BATON ROUGE, La. – A bill that’s currently on the Louisiana governor’s desk will, if signed, designate the 18-mile-long Atchafalaya Basin Bridge a highway safety corridor.
This distinction will authorize authorities to double speeding fines along the bridge route, as well as install cameras to enforce speed limits.
Speeders will receive two warnings before they are issued $350 citations for a third offense, according to the bill.
A fourth or more offense will result in a $1,000 fine.
The bridge, which carries Interstate 10 between Lafayette and the state capital, Baton Rouge, opened in 1973.
The speed limit is 60 mph for cars and 55 mph for trucks, which are required to stay in the right lanes on the elevated roadway.
The bridge will be broken up into segments with the speeds calculated for how long it takes a driver to get through one segment to the next, according to the legislation.
At 60 mph, the entire trip should take about 18 minutes.
At 65 mph, a driver should be able to cross the bridge in 16 to 17 minutes. If drivers finish in 15 minutes or less, then they were driving too fast and will be ticketed.
State Senator Page Cortez, R-Lafayette, said that the new measures are needed due to constant speeding on the bridge. He told his fellow lawmakers recently that there were 269 accidents with 89 injuries and two fatalities along the bridge last year.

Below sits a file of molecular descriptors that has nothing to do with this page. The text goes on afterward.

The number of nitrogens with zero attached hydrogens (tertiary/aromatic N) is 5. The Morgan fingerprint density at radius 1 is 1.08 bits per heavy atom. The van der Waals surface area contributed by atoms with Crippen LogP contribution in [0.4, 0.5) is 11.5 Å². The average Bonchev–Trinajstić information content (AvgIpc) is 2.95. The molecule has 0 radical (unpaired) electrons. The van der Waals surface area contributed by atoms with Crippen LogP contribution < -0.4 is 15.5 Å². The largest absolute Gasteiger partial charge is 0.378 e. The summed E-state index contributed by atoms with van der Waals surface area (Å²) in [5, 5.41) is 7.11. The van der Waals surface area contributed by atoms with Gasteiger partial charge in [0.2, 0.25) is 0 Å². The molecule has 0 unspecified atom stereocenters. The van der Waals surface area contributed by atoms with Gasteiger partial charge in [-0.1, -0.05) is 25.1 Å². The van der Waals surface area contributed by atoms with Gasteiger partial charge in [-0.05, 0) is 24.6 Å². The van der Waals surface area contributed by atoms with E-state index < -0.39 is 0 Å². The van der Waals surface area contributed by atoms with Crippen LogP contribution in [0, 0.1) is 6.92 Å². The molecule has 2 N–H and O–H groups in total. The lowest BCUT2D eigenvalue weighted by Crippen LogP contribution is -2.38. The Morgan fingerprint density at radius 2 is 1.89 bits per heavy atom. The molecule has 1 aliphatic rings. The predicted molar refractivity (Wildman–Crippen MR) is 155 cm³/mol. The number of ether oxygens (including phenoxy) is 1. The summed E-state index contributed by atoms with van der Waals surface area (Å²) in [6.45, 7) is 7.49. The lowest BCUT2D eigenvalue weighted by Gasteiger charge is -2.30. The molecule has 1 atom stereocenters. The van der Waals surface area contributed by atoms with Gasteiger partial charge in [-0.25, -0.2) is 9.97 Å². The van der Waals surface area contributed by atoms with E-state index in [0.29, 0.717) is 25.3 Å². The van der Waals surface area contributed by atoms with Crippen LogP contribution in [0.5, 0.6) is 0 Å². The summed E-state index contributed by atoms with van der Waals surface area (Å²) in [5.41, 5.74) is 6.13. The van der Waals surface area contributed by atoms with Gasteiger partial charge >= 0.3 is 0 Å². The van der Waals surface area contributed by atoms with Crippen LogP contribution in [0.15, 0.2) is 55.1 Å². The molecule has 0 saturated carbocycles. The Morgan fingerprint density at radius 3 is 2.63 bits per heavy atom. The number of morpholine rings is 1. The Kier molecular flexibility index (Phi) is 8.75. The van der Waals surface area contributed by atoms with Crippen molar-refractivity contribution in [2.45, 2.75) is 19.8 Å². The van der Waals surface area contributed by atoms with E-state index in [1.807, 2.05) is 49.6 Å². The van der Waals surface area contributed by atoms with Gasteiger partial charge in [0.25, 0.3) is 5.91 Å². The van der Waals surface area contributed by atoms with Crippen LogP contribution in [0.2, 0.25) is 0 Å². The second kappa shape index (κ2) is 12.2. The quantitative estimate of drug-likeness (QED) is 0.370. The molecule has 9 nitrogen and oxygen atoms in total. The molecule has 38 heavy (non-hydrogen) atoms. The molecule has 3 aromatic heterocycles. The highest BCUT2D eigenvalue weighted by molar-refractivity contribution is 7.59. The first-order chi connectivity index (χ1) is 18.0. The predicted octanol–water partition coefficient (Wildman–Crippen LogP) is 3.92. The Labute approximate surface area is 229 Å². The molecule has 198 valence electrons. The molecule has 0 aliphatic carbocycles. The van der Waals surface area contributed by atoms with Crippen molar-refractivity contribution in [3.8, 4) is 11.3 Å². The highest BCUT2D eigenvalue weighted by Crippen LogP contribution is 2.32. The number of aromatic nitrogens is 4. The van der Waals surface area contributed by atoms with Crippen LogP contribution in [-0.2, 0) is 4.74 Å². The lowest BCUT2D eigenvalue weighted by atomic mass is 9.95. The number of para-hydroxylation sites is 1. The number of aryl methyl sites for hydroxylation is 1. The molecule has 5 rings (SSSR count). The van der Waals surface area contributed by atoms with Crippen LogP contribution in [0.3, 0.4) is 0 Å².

The Louisiana Department of Transportation (LDOT) will be tasked with installing cameras at both of the bridge’s entrances, the two exits and at the bridge’s end points in each direction.
LDOT will also be required to post new signage warning of the new speed limits as well as truck lane restrictions. At least eight sets of speed limit signs will be placed on both the eastbound and westbound lanes of the bridge.
There will also be six sets of “trucks right lane only” signs erected eastbound and westbound.
One concern voiced about travel along the bridge focused on enforcement of the truck lane rule.
Shawn Wilson, director of the Louisiana Department of Transportation and Development, has told Louisiana lawmakers that the issue of truck travel is best addressed by placing signage to alert trucks about the left lane restriction.
“I think the best way we can address that … is by law we’re putting six signs up that say trucks are restricted to the right lane, and so I think that will help tremendously,” Wilson has testified. “I think everybody is going to look at this enforcement corridor as one to treat more seriously and drive responsibly, so I think it will address the trucks that are in the left lane.”
The governor can sign the bill into law, let it become law without his signature, or he can veto it.
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